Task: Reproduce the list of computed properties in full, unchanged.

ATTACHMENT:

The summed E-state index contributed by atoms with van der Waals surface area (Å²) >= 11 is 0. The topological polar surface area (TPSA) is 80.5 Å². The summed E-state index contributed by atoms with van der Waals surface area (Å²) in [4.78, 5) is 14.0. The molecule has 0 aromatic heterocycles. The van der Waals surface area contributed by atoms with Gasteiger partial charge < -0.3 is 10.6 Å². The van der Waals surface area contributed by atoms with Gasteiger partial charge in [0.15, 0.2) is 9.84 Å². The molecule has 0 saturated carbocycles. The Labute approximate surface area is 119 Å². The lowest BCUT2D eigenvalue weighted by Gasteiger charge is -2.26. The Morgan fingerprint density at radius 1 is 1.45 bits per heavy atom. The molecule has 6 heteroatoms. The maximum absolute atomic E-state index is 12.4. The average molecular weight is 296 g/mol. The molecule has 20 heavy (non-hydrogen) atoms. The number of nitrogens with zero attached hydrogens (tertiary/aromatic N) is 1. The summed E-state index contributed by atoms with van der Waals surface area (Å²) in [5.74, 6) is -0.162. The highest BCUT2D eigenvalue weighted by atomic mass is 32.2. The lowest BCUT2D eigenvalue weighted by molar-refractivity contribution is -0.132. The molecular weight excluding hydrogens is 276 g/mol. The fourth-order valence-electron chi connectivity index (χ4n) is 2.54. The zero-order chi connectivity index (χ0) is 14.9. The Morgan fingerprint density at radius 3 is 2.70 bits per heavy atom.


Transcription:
The summed E-state index contributed by atoms with van der Waals surface area (Å²) >= 11 is 0. The topological polar surface area (TPSA) is 80.5 Å². The summed E-state index contributed by atoms with van der Waals surface area (Å²) in [4.78, 5) is 14.0. The molecule has 0 aromatic heterocycles. The van der Waals surface area contributed by atoms with Gasteiger partial charge < -0.3 is 10.6 Å². The van der Waals surface area contributed by atoms with Gasteiger partial charge in [0.15, 0.2) is 9.84 Å². The molecule has 0 saturated carbocycles. The Labute approximate surface area is 119 Å². The lowest BCUT2D eigenvalue weighted by Gasteiger charge is -2.26. The Morgan fingerprint density at radius 1 is 1.45 bits per heavy atom. The molecule has 6 heteroatoms. The maximum absolute atomic E-state index is 12.4. The average molecular weight is 296 g/mol. The molecule has 20 heavy (non-hydrogen) atoms. The number of nitrogens with zero attached hydrogens (tertiary/aromatic N) is 1. The summed E-state index contributed by atoms with van der Waals surface area (Å²) in [5.74, 6) is -0.162. The highest BCUT2D eigenvalue weighted by atomic mass is 32.2. The lowest BCUT2D eigenvalue weighted by molar-refractivity contribution is -0.132. The molecular weight excluding hydrogens is 276 g/mol. The fourth-order valence-electron chi connectivity index (χ4n) is 2.54. The zero-order chi connectivity index (χ0) is 14.9. The Morgan fingerprint density at radius 3 is 2.70 bits per heavy atom.